Ask the Experts
Health Savings Accounts
Can a financial advisor manage a client’s HSA assets?
Yes. There are HSA custodians that provide services with a broad range of investment choices. This allows an advisor to build a personalized HSA portfolio, advise on the account, and be compensated. For more information send me an email to discuss: firstname.lastname@example.org
Who can open a Health Savings Account?
Health Savings Accounts are only available with certain “high deductible” health insurance plans. In addition to having a 2020 deductible set at $1,400 for individual coverage or $2,800 for family coverage, the plan also must carry limits on the maximum out-of-pocket expenditures for families or individuals. They also have rules regarding what services can be provided prior to meeting the deductible. The best way to be sure that your health insurance makes you eligible for an HSA is to ask your insurance provider or employee benefits coordinator.
Why should I save receipts from health expenditures?
Qualified medical expenses can be paid for with a tax-free withdrawal from your HSA so it’s good to have receipts to verify the expenditure. If you pay for qualified health expenses with non-HSA money (in a year when you had HSA insurance) you can make a tax-free withdrawal from your HSA at any point in the future.
If I invest my HSA for retirement, can I make a tax-free distribution for Medicare premiums?
Medicare A, B, C (Medicare Advantage Plans), and D are qualified medical expenditures. If you have your Medicare deducted from Social Security Benefit, you simply withdraw an amount equivalent to your premiums from your HSA. Medicare Supplement Premiums (Medigap) cannot be paid for with tax-free HSA distributions.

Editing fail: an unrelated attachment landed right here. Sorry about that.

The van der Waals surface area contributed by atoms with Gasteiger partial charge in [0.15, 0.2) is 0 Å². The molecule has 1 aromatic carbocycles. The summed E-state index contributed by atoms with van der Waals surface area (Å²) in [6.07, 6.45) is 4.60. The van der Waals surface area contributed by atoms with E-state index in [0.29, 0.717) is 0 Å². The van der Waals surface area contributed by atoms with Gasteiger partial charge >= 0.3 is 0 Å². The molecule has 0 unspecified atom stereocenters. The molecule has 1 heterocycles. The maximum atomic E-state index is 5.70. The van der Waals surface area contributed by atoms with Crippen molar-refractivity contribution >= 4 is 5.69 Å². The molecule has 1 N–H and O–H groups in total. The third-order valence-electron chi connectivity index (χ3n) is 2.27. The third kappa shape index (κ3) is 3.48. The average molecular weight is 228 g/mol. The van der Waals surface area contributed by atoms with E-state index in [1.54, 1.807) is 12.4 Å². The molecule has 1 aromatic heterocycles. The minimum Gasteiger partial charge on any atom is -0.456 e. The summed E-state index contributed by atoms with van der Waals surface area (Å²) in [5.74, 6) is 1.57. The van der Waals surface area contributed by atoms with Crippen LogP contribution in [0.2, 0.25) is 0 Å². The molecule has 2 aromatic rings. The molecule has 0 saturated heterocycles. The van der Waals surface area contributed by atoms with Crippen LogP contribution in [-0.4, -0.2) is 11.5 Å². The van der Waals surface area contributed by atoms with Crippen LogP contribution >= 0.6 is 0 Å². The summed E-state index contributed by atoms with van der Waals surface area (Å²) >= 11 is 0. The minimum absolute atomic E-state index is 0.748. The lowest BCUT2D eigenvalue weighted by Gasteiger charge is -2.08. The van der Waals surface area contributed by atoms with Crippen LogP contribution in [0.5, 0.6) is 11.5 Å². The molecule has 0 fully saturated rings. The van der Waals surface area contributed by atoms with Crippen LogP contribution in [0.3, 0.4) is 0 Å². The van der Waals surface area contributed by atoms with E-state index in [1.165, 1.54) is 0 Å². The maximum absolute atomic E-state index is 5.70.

Can I mirror my 401(k) allocation with my HSA allocation?
Generally speaking, YES! HSA custodians who support financial advisors will often have most of the mutual funds and even the appropriate share class you are using in your 401(k). If you are an advisor who manages defined contribution plans, you can set up, manage and be compensated on the client HSA allocations.
Can I invest the money in my HSA and give it the opportunity to grow for future use?
Yes. Many HSA custodians offer a variety of investment choices ranging from mutual funds to full service brokerage accounts. Unused funds in an HSA grow tax-deferred. If you are not satisfied with the investment choices in your current HSA you can transfer your balance at any point to a new custodian. You may need to pay a transfer fee and employer sponsored plans will usually require ongoing payroll deducted contributions to continue into the custodian linked to your health insurance policy.
Can a married couple under the same group HSA insurance plan, where each spouse in age 55 or older, each make the $1,000 catch up contribution?
If you open a separate HSA account for each spouse, then yes, each spouse (age 55+) can utilize the $1,000 catch up provision.
Since Medicare bases my Part B and D premiums on modified adjusted gross income, how will they know my income?
Medicare will look at the income reported on your tax return from two years’ prior (2020 Medicare premium is based on your 2018 modified adjusted gross income).
Since my Medicare premiums are deducted from my Social Security Benefit, can a large increase in Medicare costs eliminate my Social Security COLA? Could it even cause a reduction in my Social Security Retirement Benefit?
The answer depends on your income (more specifically your modified adjusted gross income).
Medicare places you in one of six income brackets to determine the amount of your Part B and Part D premium.
If you are in the first (lowest) bracket, an increase in Medicare B Premiums can eliminate part or all of a Social Security Retirement Benefit COLA but cannot decrease your Benefit. An increase in Medicare Part D premium could eliminate your COLA or decrease your Benefit (primarily in years with minimal or no COLA).
If my retirement results in a drop in my income, will Medicare consider looking at current income rather than income from two years ago?
Yes, you can file form SSA-44 and ask for this re-consideration. A few of the legitimate reasons for a reduction in income that are listed on the form include retirement, death of a spouse, divorce, or loss of a pension.